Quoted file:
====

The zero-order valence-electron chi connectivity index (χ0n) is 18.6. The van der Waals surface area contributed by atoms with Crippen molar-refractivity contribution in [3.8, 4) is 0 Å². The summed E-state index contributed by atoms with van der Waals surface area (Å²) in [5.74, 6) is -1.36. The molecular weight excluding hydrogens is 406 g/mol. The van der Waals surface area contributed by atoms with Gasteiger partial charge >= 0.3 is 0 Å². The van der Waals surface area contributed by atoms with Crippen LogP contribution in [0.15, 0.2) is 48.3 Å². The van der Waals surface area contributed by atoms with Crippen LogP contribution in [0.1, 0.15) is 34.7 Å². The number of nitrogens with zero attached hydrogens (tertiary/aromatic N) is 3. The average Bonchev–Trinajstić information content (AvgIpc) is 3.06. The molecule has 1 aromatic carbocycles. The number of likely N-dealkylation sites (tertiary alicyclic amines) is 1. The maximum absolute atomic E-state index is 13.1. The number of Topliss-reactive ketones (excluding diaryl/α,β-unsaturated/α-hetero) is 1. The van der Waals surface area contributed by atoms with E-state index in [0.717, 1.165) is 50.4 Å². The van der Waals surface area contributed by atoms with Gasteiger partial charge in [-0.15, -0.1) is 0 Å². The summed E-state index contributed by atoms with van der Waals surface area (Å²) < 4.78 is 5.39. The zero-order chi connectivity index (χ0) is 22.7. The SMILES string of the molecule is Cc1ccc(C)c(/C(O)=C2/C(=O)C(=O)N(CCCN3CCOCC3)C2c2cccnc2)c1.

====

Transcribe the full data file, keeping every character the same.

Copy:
The zero-order valence-electron chi connectivity index (χ0n) is 18.6. The van der Waals surface area contributed by atoms with Crippen molar-refractivity contribution in [3.8, 4) is 0 Å². The summed E-state index contributed by atoms with van der Waals surface area (Å²) in [5.74, 6) is -1.36. The molecular weight excluding hydrogens is 406 g/mol. The van der Waals surface area contributed by atoms with Gasteiger partial charge >= 0.3 is 0 Å². The van der Waals surface area contributed by atoms with Crippen LogP contribution in [0.15, 0.2) is 48.3 Å². The van der Waals surface area contributed by atoms with Crippen LogP contribution in [0.1, 0.15) is 34.7 Å². The number of nitrogens with zero attached hydrogens (tertiary/aromatic N) is 3. The average Bonchev–Trinajstić information content (AvgIpc) is 3.06. The molecule has 1 aromatic carbocycles. The number of likely N-dealkylation sites (tertiary alicyclic amines) is 1. The maximum absolute atomic E-state index is 13.1. The number of Topliss-reactive ketones (excluding diaryl/α,β-unsaturated/α-hetero) is 1. The van der Waals surface area contributed by atoms with E-state index in [0.717, 1.165) is 50.4 Å². The van der Waals surface area contributed by atoms with Gasteiger partial charge in [-0.15, -0.1) is 0 Å². The summed E-state index contributed by atoms with van der Waals surface area (Å²) < 4.78 is 5.39. The zero-order chi connectivity index (χ0) is 22.7. The SMILES string of the molecule is Cc1ccc(C)c(/C(O)=C2/C(=O)C(=O)N(CCCN3CCOCC3)C2c2cccnc2)c1.